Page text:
I am nervous.
I’m walking into an all levels yoga class while traveling in Bali. I look around and see lots of people who look like they were made for yoga—stretchy and limber.
I notice the group is predominantly women. I doubt myself and wonder if I’m “good enough” at yoga to be here.
We all shuffle into the room. I grab a mat and pick a spot toward the back corner.
A fellow 30-something-year-old male sets up next to me.
I feel comforted that we can struggle through this class together.
I see the teacher at the front of the room and he doesn’t look like your “typical yogi.“
He has two blocks, a bolster, a blanket, and a strap, so I go to the cabinets and grab the same. When I get back to my mat, I’m not sure whether to sit or lay down, so I fidget and finally settle into a position propped up on the bolster.
Do I close my eyes now?
I gaze to the front of the room and watch the teacher. I mimic him and spend the next couple minutes with my eyes closed wondering if I am “doing it right.”
I open my eyes slightly to take a peak around.
Many other people seem to be fidgeting. Others are in all sorts of contorted positions. A woman at the front of the room has her feet behind her head and looks like she’s breaking her neck.
I wonder what I’ve gotten myself into.
The teacher turns around to face a deity statue at the front of the room, and softly mumbles something to himself. He lights a stick of incense, sets it on the altar, places his hands together at his heart, and bows while cross-legged, putting his forehead on the ground.
It makes my back hurt just watching.
Then he turns to face the class, closes his eyes again, and seems to levitate. He says nothing. The room starts to settle. He revels in the uncomfortable silence.
His first words are: “Re…lax.” He tells us to breathe, and says we are doing it right just by showing up and trying our best. He says that we are the real teachers and he is just a guide that will offer suggestions throughout the next 90 minutes. He tells us to listen to our bodies.
I’m sweating and I haven’t even moved yet.
Breathe in…breathe out.
We start with three chants of “Om.” On the first one, everyone seems to be finding their singing voices. I can’t seem to exhale any longer. I gasp and inhale. On the second one, the room seems to be finding a groove. The third time sounds like magic and the room resonates as one.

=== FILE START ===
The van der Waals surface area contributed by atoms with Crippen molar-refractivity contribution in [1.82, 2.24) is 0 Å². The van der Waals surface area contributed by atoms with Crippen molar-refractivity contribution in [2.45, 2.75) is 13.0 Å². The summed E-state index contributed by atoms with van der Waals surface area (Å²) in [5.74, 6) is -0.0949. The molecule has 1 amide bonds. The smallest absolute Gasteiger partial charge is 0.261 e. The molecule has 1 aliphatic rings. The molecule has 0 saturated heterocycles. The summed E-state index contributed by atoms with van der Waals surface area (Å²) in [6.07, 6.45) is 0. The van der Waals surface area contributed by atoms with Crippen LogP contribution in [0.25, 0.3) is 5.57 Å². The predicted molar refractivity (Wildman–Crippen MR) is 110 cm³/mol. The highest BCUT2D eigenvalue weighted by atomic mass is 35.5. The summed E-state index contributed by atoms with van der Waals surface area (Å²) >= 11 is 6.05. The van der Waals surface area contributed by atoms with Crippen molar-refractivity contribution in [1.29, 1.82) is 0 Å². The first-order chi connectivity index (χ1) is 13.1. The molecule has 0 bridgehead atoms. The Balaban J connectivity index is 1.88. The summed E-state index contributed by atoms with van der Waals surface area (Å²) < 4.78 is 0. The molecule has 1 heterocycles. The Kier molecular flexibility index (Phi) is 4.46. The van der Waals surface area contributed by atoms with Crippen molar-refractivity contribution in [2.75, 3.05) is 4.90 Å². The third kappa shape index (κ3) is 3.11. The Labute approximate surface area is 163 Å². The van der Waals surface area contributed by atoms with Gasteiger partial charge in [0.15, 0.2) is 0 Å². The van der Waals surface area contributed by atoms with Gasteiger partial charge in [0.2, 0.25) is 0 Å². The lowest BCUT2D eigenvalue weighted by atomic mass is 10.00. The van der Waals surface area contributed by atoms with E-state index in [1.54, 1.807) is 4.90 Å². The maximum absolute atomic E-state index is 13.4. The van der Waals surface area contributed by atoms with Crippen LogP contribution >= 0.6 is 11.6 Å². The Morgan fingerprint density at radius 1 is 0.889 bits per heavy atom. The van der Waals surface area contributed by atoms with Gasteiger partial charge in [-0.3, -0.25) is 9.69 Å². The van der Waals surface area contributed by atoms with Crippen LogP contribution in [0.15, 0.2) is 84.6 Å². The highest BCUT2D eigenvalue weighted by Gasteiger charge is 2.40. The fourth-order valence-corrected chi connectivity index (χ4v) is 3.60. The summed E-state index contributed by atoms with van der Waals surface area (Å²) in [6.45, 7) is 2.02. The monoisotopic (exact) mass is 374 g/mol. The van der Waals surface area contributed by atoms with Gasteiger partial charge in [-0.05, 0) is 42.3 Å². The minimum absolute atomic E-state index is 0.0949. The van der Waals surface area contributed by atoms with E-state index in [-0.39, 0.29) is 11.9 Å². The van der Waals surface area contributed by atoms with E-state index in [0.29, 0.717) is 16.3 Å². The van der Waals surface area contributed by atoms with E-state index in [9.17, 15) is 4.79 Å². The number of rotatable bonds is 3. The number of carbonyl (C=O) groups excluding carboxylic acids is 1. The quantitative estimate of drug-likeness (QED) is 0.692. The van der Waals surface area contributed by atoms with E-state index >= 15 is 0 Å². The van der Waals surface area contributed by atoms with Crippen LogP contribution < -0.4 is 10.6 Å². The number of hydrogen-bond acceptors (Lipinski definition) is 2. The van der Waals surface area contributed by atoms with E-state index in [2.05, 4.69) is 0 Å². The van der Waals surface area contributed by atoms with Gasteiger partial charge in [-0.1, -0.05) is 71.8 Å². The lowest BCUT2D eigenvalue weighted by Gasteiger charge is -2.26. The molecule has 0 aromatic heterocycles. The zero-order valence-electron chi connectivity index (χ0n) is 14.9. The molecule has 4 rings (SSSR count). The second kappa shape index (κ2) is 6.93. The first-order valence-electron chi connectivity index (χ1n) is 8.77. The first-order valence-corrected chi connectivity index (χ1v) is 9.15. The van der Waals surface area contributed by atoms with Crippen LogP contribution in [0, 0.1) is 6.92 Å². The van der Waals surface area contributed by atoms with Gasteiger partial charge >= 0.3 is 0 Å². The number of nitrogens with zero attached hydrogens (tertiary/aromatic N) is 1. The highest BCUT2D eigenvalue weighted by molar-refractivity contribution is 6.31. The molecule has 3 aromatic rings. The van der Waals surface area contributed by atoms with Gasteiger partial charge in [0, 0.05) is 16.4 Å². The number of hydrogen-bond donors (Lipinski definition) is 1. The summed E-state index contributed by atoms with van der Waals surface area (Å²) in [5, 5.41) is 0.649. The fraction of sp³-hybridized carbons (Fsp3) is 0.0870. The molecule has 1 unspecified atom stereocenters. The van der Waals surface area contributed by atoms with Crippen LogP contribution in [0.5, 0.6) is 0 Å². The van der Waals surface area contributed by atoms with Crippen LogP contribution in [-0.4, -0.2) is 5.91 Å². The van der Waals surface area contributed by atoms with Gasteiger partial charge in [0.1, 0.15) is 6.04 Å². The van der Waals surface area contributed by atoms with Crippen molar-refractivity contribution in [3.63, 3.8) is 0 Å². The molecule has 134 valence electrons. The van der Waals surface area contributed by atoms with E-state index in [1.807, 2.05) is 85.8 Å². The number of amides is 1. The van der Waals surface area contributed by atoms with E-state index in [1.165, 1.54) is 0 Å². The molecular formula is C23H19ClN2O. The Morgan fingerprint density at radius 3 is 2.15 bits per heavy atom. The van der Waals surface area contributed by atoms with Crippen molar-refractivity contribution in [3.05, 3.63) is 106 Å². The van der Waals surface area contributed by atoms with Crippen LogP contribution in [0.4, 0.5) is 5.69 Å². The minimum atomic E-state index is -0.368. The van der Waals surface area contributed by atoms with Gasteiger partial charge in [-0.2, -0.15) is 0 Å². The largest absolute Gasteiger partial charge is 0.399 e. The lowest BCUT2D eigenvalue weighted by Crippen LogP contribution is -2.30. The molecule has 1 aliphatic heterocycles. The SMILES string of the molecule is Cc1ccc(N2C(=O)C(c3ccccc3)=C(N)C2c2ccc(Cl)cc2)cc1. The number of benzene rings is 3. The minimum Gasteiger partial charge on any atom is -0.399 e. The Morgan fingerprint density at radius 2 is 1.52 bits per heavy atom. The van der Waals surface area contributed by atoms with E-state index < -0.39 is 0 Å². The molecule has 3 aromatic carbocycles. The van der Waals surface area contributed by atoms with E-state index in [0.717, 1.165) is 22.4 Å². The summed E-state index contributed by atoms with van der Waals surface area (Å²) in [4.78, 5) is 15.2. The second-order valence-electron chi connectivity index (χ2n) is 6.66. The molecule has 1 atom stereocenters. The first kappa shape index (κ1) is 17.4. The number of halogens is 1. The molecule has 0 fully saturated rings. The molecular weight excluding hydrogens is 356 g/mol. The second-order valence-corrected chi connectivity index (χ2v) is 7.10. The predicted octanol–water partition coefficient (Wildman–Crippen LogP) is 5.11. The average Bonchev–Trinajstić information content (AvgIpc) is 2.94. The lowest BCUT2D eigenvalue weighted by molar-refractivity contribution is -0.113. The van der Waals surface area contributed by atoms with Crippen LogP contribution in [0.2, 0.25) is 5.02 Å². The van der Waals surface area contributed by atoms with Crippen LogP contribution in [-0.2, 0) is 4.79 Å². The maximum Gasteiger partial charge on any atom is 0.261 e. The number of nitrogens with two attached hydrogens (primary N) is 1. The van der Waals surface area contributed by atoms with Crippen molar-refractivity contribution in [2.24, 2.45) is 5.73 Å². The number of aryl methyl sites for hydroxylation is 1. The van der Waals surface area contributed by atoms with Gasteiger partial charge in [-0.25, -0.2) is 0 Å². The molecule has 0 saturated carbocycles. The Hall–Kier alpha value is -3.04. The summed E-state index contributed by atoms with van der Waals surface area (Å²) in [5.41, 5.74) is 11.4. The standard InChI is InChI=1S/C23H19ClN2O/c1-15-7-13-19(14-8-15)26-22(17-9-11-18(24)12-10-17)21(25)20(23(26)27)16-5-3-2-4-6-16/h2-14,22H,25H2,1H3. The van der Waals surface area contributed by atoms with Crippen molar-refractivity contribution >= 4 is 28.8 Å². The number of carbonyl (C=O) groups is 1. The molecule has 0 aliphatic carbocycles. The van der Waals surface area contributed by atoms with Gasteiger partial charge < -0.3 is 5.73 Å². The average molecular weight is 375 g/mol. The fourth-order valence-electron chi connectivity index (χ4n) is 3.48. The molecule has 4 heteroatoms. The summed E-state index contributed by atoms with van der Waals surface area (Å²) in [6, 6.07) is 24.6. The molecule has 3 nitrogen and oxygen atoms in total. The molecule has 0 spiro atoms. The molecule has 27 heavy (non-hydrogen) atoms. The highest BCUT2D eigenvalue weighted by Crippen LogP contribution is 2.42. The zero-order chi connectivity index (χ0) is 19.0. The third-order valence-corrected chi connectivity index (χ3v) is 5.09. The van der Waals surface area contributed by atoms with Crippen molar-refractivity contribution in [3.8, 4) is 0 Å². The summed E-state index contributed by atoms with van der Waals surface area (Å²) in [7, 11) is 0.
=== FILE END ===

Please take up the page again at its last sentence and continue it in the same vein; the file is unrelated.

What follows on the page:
One note. One mind. One breath.
I get the same jittery nerves during every class, nerves that make me feel like I’m walking out on stage to perform—equal parts excitement and dread.
When I start questioning if I’m in the right place, a little voice in my head pipes up to comfort me.
Thankfully, as I’ve started practicing more, the nerves have subsided.
Yoga found me when I needed a practice to help me recover from tough physical days ski patrolling in Colorado, and from the repetitive motions of being a gigging musician night after night.
I’ve gone from being dragged to yoga a couple of times a year by friends, to doing yoga a couple of times a week. My body always feels great afterward, so that’s helping me come around.
A part of the yoga practice that is really expanding for me is the mental game. I realize now that the asanas (poses), are only the surface. Delving into the breath and the mind are where the real transformations happen.
Every class I’ve learned more about not comparing myself to others. It’s been a process. I’ve had to break that workout mentality where I just want to bust it out and be done. How a pose looks for me is not how it will look for someone else.
I used to think props where just there to get in the way. I’d look around frustrated that I couldn’t bend the same way as the person next to me, and I’d push myself too far. I’ve come to learn that the advanced yogi isn’t shy about using props; he adapts or modifies his practice to be in tune with his needs.
I’ve enjoyed having teachers that guide us towards simple poses and variations, rather than only the flashy poses. The simple poses—for me—are usually more effective. A little stretch here, or raising an arm there takes a pose to a new level.
I’m learning to listen to my body more; if it feels good, it’s good—even if it looks different from everyone else in class.
My journey in meditation has evolved a lot too in the last couple of years. I’ve learned to not worry when I’m meditating if thoughts come up. It’s not about “thinking about nothing.” I’m trying my best to just notice my thoughts and not worry if it takes me down a rabbit hole. When I notice that’s where I’ve gone, I just come back to the present moment and start again. I try my best and that is enough. Any moments of transcendence will come when they come.
The purest moments for me happen when I unconsciously stop trying. I don’t try to not try. I just don’t try.
I often flash back to my first few experiences of yoga and remember how out of place I felt. I’m glad I’ve stuck with it. It’s helped me learn about the interconnection of my body. Sometimes the way to target one area is by smoothing out a wrinkle somewhere else.
I’m constantly trying to not take it so seriously. I’m challenging myself to keep my eyes closed for the entire practice. It keeps me from comparing myself to others and it challenges me to focus on my own journey.
Breathe in…breathe out.
Nothing else matters. Right now I am here. Right now I am alive.